Recent proof-of-principle experiments by Joslin Diabetes Center and Massachusetts General Hospital (MGH) researchers, however, offer hope that physicians may one day be able to identify individuals with preclinical type 1 diabetes, and to assess the effectiveness of therapies much earlier than is now possible. Findings of the study will be published in the September issue of the Journal of Clinical Investigation.
Type 1 diabetes is an autoimmune disease in which the body's immune system mistakenly attacks its own insulin-producing beta cells and eventually kills them. Early in this process, white blood cells called T lymphocytes infiltrate the islets of the pancreas (an inflammatory condition known as insulitis), causing the blood vessels to become leaky. Over time, this infiltration of lymphocytes destroys the beta cells, leading to high blood glucose and full-blown diabetes. Today, the only accurate method for detecting the progression or regression of insulitis is a biopsy of the pancreas, which is almost never performed because it is an invasive and potentially risky procedure.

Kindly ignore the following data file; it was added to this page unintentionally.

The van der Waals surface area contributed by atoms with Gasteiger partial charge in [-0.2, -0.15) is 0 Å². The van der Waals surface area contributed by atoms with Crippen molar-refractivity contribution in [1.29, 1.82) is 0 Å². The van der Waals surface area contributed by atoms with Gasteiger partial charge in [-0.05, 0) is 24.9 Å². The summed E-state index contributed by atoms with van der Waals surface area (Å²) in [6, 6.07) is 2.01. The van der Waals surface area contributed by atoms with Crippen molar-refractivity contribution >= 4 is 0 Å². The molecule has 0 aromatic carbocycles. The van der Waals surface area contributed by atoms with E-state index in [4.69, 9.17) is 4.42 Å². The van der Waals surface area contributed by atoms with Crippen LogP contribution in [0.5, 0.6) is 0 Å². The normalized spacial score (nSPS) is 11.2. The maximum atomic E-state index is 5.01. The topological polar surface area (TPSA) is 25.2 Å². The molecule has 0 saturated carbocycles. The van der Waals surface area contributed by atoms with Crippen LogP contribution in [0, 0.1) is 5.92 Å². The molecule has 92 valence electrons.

"The most exciting aspect of this study is that it demonstrates that we can, at least in mice, use a non-invasive imaging method to predict at a very early time whether a drug will stop the progression of diabetes or not. In fact, the drug we used in these proof-of-principle experiments is analogous to one currently being tried in humans with diabetes, and so far showing great promise," said Diane Mat
Source:Joslin Diabetes Center